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EDITORIAL: COMMUNITY DEVELOPMENT CORPORATIONS A challenging alternative to Cooperatives

Economic issues such as the importation of onions, sugar, rice, and other agricultural commodities are hard to control because of our agreement with the World Trade Organization or WTO. We are committed to importing in the same manner as exporting a certain amount of goods to the member nations. The obligation to comply with international agreements is supported by our centralized national policies to the extent that local producers are no longer involved in the actual discussions of import and export issues.

Any policy decisions involving small agriculture producers is faulty because they are not based on area analysis but on national data analytics. National data analysis is not always accurate. It is not based on wactual happenings on the field, particularly environmental and social factors on the ground.

Sectoral representatives are usually controlled or influenced by big traders, hoarders, price manipulators, and politicians. These people are based in metro manila and are exposed to the influence of corporate ideas, not social and local economic conditions. When money and power are involved representations are side-lined and big interests prevail. There is a need to overhaul the dysfunctional national and centralized planning system and switch to area-based planning and management of production, consumption, and distribution of farm produce strategy.

An area-based agriculture policy must be supported by people-oriented organizations. One of these is a community-based corporate structure. We must not be prisoners of the old and ruined concept of cooperatives. We must adapt and accept the use of corporate concepts in our local development needs. We can adapt, and introduce a Filipino model of COMMUNITY DEVELOPMENT CORPORATIONS that was used by the US and also applied by other countries for economic recovery during the great depression in the 1930s. WE NEED INNOVATIVE AND BRAVE LEGISLATORS TO WORK FOR MEANINGFUL CHANGE.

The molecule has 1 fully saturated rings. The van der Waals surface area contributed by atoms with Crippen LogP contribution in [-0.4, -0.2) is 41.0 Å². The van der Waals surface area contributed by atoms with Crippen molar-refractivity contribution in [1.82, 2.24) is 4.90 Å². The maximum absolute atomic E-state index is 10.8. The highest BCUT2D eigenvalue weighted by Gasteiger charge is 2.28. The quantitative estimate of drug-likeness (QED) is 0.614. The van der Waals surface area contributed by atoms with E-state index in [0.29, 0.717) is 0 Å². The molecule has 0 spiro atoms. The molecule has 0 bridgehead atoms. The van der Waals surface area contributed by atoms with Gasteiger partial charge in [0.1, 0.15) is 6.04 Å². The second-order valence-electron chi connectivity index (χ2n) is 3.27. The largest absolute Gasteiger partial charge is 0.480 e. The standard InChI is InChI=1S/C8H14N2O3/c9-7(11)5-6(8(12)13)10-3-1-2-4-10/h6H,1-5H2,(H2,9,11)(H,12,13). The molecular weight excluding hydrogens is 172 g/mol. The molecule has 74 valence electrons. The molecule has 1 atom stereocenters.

Many of us with higher education degrees had negative reactions in organizing our farmers and other poor agricultural producers by immediately concluding that the poor and marginalized people that feed us are not qualified to run corporations. They always say that cooperatives are more suited to them, simply because we have a COOPERATIVE DEVELOPMENT AGENCY (CDA), which is now acting like a COOPERATIVE REGULATORY AGENCY (CRA). This reasoning is flawed. First, we are not looking at the poor, less-educated, and marginalized farmers. We are hoping to INVOLVE THEIR CHILDREN who may have graduated from agricultural schools, or from business management programs, or any other academic finishers but cannot find employment in government or industries. We have to train and re-educate them on the importance of economic entrepreneurship as a way toward progress.

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